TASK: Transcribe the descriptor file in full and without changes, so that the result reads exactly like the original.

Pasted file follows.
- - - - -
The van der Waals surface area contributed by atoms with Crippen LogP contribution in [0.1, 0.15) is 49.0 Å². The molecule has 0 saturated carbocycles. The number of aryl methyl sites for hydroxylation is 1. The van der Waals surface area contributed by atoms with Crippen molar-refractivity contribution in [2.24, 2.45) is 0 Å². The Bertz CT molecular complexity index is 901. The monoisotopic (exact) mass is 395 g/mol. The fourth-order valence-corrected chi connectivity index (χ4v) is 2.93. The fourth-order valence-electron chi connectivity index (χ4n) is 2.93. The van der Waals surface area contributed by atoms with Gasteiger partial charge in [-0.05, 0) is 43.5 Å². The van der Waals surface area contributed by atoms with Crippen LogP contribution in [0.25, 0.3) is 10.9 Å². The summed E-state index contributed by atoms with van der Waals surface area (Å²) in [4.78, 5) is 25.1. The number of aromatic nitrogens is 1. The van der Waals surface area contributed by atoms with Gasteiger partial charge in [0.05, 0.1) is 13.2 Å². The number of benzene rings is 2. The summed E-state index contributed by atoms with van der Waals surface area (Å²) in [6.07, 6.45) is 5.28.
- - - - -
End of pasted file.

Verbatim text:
The van der Waals surface area contributed by atoms with Crippen LogP contribution in [0.1, 0.15) is 49.0 Å². The molecule has 0 saturated carbocycles. The number of aryl methyl sites for hydroxylation is 1. The van der Waals surface area contributed by atoms with Crippen molar-refractivity contribution in [2.24, 2.45) is 0 Å². The Bertz CT molecular complexity index is 901. The monoisotopic (exact) mass is 395 g/mol. The fourth-order valence-corrected chi connectivity index (χ4v) is 2.93. The fourth-order valence-electron chi connectivity index (χ4n) is 2.93. The van der Waals surface area contributed by atoms with Gasteiger partial charge in [-0.05, 0) is 43.5 Å². The van der Waals surface area contributed by atoms with Crippen LogP contribution in [0.25, 0.3) is 10.9 Å². The summed E-state index contributed by atoms with van der Waals surface area (Å²) in [4.78, 5) is 25.1. The number of aromatic nitrogens is 1. The van der Waals surface area contributed by atoms with Gasteiger partial charge in [0.05, 0.1) is 13.2 Å². The number of benzene rings is 2. The summed E-state index contributed by atoms with van der Waals surface area (Å²) in [6.07, 6.45) is 5.28.